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Externalization

Question:

I have a 20 year old son who has problems with lying, stealing, taking responsibility for his actions, can’t hold a job, and just generally blaming everyone else for his lousy life. He has been on meds for ADD but has always refused to take them. He even went to jail and blamed us, his family, for it! What is wrong and what can we do to help him?

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Answer:

It doesn’t take a psychologist to see that there is something disturbing and wrong with your son’s behavior. What you describe goes beyond mere selfishness. An empathy deficit seems to be present (a fundamental difficulty he may have understanding and/or caring that other people have the same feelings and needs as himself), and then, of course, there is the externalization, lying and massive rationalization. His criminal record suggests that this bad behavior is not merely reserved for members of the family, but rather is part of a larger pervasive personality pattern. Chances are reasonable that we’re looking at someone with Antisocial or Narcissistic Personality Disorder. If this is the case, you should know that these conditions are quite difficult to treat.

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p> To the extent that your son comes to you for resources, you may have some leverage over him, and that leverage may help you to push him in positive directions. For example, if he still lives with you, you can make his continued housing privileges contingent on his behavior in a ‘tough love’ sort of manner. If he is involved with drugs, it would be a good idea for him to become sober, for instance, and you might motivate him in that direction. If he is associating with friends who are themselves antisocial, it would be better for him to find new friends, etc. I don’t have a lot of hope that you will accomplish much, I’m sorry to say. Even regular 20 year olds are hard to reach, and when you add in the possibility of a significant personality disorder, the odds only go down.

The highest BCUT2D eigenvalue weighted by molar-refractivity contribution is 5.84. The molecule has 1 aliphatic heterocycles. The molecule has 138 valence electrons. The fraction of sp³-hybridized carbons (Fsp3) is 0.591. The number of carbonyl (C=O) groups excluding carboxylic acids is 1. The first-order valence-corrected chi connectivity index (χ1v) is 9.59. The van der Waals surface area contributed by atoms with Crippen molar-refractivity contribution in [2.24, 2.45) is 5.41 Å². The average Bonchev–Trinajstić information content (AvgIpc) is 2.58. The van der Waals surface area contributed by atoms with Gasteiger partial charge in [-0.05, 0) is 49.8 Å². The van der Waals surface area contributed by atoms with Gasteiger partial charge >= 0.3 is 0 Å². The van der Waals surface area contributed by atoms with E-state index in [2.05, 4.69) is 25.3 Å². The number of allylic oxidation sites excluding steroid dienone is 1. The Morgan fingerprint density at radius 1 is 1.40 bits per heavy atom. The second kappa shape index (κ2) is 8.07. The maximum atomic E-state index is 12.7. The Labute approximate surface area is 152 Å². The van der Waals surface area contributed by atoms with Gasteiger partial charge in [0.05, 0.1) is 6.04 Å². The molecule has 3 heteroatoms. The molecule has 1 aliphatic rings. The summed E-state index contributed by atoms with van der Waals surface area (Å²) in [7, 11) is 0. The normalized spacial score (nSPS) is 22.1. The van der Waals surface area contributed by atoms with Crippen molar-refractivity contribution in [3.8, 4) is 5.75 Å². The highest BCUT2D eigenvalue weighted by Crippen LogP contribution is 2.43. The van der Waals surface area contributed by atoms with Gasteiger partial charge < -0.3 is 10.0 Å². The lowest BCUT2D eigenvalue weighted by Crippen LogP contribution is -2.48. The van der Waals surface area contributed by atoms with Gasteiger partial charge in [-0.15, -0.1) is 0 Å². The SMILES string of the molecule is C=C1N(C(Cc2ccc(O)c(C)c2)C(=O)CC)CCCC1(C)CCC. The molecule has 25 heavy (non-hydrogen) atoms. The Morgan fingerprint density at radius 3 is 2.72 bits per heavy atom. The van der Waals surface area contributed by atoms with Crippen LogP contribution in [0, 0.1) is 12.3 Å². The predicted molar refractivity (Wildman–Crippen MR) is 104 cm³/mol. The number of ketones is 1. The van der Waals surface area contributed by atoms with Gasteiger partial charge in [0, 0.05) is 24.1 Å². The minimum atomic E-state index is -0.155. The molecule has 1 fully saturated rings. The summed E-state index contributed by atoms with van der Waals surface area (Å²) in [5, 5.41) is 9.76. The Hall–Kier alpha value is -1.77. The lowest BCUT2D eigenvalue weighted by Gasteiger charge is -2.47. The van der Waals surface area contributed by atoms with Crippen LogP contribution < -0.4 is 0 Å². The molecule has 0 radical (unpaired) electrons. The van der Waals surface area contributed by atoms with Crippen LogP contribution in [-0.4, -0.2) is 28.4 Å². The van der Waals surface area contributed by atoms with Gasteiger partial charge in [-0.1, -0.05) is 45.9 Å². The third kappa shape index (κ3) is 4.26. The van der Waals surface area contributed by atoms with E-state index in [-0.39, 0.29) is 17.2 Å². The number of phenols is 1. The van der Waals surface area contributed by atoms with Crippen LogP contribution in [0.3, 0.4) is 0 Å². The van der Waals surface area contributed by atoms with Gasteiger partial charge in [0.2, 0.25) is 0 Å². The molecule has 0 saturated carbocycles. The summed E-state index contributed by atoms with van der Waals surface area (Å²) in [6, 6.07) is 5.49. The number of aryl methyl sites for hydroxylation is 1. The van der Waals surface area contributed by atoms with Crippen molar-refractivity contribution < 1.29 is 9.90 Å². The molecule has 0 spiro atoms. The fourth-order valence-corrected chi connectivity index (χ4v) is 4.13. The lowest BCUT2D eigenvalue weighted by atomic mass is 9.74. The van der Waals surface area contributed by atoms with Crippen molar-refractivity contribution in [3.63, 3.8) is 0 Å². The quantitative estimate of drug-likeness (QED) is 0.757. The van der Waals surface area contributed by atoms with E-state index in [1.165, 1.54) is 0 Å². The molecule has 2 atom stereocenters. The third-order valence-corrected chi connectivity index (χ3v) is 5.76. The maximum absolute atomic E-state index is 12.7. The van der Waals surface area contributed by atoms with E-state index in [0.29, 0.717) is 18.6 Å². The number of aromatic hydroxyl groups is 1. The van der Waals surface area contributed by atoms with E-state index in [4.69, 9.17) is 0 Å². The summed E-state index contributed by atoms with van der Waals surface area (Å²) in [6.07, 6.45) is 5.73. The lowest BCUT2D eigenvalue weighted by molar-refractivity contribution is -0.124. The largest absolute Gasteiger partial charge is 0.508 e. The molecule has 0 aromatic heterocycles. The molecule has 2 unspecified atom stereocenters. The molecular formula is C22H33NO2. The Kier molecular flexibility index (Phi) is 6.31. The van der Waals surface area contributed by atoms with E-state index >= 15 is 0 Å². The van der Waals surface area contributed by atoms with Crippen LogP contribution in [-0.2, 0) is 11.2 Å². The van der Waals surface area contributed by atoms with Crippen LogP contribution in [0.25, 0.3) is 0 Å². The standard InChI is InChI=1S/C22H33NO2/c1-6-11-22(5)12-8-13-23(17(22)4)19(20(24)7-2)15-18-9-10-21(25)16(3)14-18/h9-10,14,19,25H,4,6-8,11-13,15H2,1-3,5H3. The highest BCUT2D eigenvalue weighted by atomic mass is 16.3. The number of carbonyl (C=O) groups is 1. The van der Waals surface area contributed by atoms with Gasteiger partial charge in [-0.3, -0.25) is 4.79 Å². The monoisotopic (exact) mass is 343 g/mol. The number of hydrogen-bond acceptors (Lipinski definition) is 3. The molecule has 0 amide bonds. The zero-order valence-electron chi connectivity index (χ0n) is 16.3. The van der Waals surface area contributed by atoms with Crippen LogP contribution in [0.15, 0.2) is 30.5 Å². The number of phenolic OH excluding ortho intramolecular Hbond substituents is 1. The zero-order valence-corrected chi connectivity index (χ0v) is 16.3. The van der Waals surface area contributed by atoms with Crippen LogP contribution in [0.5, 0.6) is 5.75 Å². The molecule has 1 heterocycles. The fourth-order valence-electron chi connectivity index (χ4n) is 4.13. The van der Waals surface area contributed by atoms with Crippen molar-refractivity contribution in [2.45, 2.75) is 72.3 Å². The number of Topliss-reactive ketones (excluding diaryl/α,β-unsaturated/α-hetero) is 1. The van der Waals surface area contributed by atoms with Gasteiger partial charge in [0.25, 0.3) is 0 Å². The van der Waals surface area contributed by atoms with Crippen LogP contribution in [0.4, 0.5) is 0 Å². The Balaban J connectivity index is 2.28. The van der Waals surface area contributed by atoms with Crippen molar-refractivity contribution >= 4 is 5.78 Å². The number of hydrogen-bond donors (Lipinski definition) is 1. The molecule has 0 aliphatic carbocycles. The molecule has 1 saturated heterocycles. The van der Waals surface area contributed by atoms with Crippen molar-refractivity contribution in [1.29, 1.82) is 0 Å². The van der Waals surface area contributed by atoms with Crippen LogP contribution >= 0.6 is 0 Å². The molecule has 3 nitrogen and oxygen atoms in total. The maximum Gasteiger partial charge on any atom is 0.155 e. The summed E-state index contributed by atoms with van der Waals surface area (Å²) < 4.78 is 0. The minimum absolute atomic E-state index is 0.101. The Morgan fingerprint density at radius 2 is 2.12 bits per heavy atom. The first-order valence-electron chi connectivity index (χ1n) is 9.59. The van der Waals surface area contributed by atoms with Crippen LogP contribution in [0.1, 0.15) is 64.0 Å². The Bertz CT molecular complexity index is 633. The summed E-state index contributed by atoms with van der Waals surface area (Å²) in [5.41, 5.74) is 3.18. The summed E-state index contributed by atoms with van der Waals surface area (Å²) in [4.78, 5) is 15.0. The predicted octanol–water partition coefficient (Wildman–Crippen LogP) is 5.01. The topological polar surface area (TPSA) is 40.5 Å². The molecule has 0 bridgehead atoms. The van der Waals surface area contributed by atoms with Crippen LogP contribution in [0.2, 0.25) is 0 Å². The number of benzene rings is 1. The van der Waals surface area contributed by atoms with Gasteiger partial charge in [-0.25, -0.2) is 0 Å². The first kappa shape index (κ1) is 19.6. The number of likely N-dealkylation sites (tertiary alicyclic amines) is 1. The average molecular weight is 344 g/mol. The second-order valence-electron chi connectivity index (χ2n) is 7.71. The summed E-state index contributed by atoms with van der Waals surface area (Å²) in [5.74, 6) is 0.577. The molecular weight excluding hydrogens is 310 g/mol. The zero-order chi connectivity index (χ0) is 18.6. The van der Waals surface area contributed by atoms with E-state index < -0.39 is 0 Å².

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p> It must be very stressful for you to watch your son do the things he does. I can imagine that you might feel a range of difficult emotions including shame, guilt, embarrassment and helplessness. I recommend that your family participate in some counseling to discuss how this affects family members, and how family members can protect themselves. Helping the family come together assertively with regard to the problem in a manner that doesn’t exclude or reject your son, but at the same time refuses to be abused by him may help everyone involved.

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Comments
  • Anonymous-1

    Dr. Dombeck, I cringed while reading your advice in "externalization,' regarding the 20-yr-old son whom you so quickly labeled as anti-social. Many if not most of the 20-year-olds I have encountered are still in the process of separating/distancing themselves from their families-of-origin. One of the primary, age-appropriate ways of accomplishing this developmental task is through behavior experimentation (recreational drug use, drinking and other high-risk behaviors). The only difference between this young man and myself is that I was 20 in 1980, when parents knew better than to panic if their sons and daughters made a few bad decisions. How are young adults supposed to develop into self-reliant adults if we don't give them the space to experiment, but instead diagnose them with a personality disorder. When authority figures like you pathologize "normal," (developmental stage-appropriate) behavior, you are in effect creating a criminal, (perhaps motivated unconsciously by your own need to categorize people). I don't think we know enough about this young man to even guess what if anything needs to be done. In my view, the so-called anti-social act of smoking a joint is a lot less likely to do harm than will, say, telling parents their son's a psychopath. Just because lawmakers say the one smoking weed belongs in jail doesn't mean their right. Perhaps, in the future, your narrow-mindeded misuse of power will be viewed as anti-social behavior. Remember the DSM-IV is a work in progress. Or do you want to arrest all the homosexuals too?

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